The ending of the movie is as unrealistic as the rest of it. Mrs. X's behavior in the final scene is completely unbelievable and belies everything that came before it. Only occasionally does the movie allow Mrs. X to appear human, but that has more to do with Laura Linney's acting abilities than it does the script or direction. Most of the time she's shown to be shallow and vain and completely two-dimensional. They needed to either make her more human or gone for an all out comedy and just made her even more of a stereotype and a caricature. Paul Giamatti's part could have been played by anyone and hiring a name actor was simply a waste of money.
Generally I try to find at least one good thing in a movie, but I'm really reaching to try and find it in this one. I guess the best I can say is that Scarlett Johansson looks good and so does New York City. Other than that though, I am really stumped to find anything.
Your obession with the fact that the X's are rich and obnoxious Eric, definitely clouds your review, but you are right, this is a really bad movie.
Chris Evans and Scarlett Johansson in The Nanny Diaries.
This movie certainly has its flaws but it’s not as bad as you both paint it. The character of Annie is likable enough as played by Scarlett Johansson. It is first and foremost a comedy and it has many humorous moments. I enjoyed the theme of it being an anthropology expedition into the lives of Manhattan’s wealthy Upper East Siders.
Of course it stereotypes the rich but since it was based on the real life experiences of an actual nanny I have no problem seeing much of it as truthful. In my opinion if you are married to a man as rich as Mr. X, you don’t work for a living and you have only one small child, you don’t need a nanny. Get a maid, housekeeper, cook, chauffeur, what have you, but take care of your own damn child.
That said I agree completely that the change that comes over Mrs. X at the end is patently ridiculous. It suggests that all she needed was to have her eyes opened up to her selfish ways and to dump her philandering husband to become a nice person. Whatever! Before her miraculous change of heart she is so over-the-top in her self obsession. At one point calling Annie on her night off to say (without a trace of irony), “I know that I agreed to let you visit your grandmother in the hospital tonight, but I need to remind you that tomorrow is Grayer’s birthday.”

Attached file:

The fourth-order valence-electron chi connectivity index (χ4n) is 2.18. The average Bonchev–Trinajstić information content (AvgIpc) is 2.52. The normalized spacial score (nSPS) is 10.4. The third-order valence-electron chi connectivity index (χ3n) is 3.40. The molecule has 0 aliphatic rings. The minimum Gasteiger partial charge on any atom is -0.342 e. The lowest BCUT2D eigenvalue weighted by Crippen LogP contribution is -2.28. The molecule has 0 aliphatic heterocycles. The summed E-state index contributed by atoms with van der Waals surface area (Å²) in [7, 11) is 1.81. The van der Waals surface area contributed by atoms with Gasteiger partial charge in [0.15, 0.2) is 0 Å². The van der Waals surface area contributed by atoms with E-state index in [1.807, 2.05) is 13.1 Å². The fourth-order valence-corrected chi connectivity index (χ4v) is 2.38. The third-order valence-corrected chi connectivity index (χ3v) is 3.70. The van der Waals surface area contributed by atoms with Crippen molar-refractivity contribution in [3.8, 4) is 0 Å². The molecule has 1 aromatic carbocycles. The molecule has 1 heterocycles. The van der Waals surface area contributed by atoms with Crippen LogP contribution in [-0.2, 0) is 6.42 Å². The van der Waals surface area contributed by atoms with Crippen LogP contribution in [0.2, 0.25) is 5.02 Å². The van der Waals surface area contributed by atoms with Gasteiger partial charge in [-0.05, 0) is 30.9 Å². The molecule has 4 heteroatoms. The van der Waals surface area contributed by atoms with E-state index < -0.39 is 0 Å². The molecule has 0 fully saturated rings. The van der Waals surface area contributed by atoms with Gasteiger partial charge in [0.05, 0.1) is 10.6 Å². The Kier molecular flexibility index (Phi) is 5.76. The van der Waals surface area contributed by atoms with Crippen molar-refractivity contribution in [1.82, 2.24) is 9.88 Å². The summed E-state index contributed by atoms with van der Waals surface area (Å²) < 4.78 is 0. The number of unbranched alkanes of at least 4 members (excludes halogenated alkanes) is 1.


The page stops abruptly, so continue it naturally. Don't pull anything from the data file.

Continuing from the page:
I disagree with Scott about his statement that the movie doesn’t fully explain why Annie stays at the job though. There are several scenes of her bonding with Grayer. She takes him on his first subway ride, buys him an Italian ice and shows him a different side of New York City life. Then comes the big moment when he first tells Annie he loves her. She mentions that it is breaking the cardinal rule of being a nanny to tell the child you love them too, but she does it against her better judgment. Even though she states explicitly that it will make leaving the job a thousand times harder.
The character of the Harvard Hottie seems to be included just so the filmmakers can say, “See we didn’t stereotype ALL rich people as selfish assholes”. He is so perfect in a completely bland romantic comedy way that he is perhaps the least realistic person in the movie.
The Nanny Diaries works best as a comedy. There are some truly funny moments, especially in the scenes of the rich housewives having their self-help seminars. I also agree that Laura Linney is a masterful actress. She is so good in fact that she almost pulls off the miraculous transformation of Mrs. X. Almost.
Photos © Copyright MGM (2007)